a leave of absence? And how has the President responded?
MR. McCLELLAN: I think I've made the President's views on Karl very
clear and his support for all those who work at the White House,
including Karl Rove.
Q: We know that the President has supported Karl publicly, but I
guess what I'm asking is, has Karl Rove offered, as a courtesy to
the President, that?
MR. McCLELLAN: And again, these are all some of the similar
questions that have been coming up over the last couple of days, and
I don't have anything to add while this investigation is ongoing.
But I think the President's views are very clear when it comes to
Karl Rove and others who work here at the White House.
Q: Scott --
MR. McCLELLAN: Let me go to Jessica, and then I'll come back to you.
Q: Scott, I've spoken to one person at least who says that when --
after being interviewed by the special prosecutor was asked not to
discuss subjects, the substance of their interview, but was free to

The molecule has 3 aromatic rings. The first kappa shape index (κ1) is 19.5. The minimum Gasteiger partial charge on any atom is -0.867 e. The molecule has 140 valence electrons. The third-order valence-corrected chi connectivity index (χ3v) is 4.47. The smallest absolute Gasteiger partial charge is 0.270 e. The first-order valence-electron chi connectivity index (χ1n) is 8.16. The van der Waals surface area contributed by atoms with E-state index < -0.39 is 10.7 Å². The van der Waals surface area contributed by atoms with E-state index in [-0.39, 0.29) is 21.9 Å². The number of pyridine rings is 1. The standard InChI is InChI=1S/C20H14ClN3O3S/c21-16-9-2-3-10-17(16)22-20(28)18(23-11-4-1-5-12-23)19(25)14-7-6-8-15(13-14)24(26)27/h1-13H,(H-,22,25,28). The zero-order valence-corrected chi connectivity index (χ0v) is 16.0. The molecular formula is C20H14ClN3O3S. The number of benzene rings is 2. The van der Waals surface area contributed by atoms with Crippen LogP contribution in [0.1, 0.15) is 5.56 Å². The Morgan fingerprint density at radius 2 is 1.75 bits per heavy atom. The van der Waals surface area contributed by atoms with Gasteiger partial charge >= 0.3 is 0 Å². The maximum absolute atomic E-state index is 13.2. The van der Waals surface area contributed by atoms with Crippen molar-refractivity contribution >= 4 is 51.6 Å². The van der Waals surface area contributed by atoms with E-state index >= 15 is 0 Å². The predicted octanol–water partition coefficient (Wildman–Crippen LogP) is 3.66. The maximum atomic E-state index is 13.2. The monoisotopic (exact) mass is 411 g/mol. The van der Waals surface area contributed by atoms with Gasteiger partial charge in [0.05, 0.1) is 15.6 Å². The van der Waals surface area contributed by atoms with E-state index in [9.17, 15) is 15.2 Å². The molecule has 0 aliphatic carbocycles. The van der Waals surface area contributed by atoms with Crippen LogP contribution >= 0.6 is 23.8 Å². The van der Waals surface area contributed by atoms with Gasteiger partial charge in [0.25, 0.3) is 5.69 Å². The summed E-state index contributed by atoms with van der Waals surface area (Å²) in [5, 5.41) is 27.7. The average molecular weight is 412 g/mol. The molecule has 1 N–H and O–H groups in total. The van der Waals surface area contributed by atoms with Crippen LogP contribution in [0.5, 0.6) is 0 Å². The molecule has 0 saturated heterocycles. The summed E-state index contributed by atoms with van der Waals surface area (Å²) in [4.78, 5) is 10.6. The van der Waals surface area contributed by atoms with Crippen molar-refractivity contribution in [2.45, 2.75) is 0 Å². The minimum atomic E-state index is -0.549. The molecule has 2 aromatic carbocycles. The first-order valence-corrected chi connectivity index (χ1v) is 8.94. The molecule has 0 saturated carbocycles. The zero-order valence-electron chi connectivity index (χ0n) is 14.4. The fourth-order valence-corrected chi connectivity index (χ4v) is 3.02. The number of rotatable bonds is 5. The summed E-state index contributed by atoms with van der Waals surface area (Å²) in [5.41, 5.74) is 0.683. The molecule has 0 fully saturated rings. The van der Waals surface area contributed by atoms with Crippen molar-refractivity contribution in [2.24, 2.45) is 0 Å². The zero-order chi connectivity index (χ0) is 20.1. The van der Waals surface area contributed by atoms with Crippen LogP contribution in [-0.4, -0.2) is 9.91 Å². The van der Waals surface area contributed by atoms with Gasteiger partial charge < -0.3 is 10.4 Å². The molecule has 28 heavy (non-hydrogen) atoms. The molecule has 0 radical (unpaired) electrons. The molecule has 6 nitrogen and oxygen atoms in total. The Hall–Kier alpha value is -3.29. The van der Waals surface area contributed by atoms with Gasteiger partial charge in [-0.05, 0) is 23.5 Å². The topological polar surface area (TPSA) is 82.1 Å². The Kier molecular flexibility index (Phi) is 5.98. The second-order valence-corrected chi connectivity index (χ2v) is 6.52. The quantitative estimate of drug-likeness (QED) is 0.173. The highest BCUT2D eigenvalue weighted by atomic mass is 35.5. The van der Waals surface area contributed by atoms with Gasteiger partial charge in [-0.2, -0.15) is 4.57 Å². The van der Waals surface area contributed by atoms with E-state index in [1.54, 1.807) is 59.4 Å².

talk about this investigation more broadly. So my question is, has
the White House been asked by the special prosecutor not to talk
about specific testimony, or to discuss nothing about this at all?
MR. McCLELLAN: These questions came up the last couple of days, and
Q: But you haven't been explicit. Did the special prosecutor say to
the White House --
MR. McCLELLAN: Again --
Q: -- don't discuss this?
MR. McCLELLAN: I want to help the investigation proceed and come to
a successful conclusion. And the best way to do that, as I've said,
not only the last couple of days, but going back nearly two years,
is to not get into discussing the investigation from this podium,
and those questions --
Q: Because the prosecutor asked you not to?
MR. McCLELLAN: And those questions I've been through the last couple
of days, this morning, and there's really nothing to add. And I
appreciate it, but we've exhausted this discussion, I think. And we
need to let that investigation proceed.
Q: Scott, from Africa, Mrs. Bush says, Karl Rove is a very good
friend of mine; I've known him for years. And she's not going to
speculate on any other part of the case. Well, does the President
feel the same way about Karl Rove, the relationship with Karl Rove,
a very good friend for many years?
MR. McCLELLAN: Yes, he does.
Q: And at this point, is it ebbing or flowing? Is that relationship
with the President ebbing or flowing? [Laughter.]
MR. McCLELLAN: Again, this is a creative way to come out to the same
kind of questions.
Q: You're right, it is, and I want an answer.
MR. McCLELLAN: David, you had a question on Iran?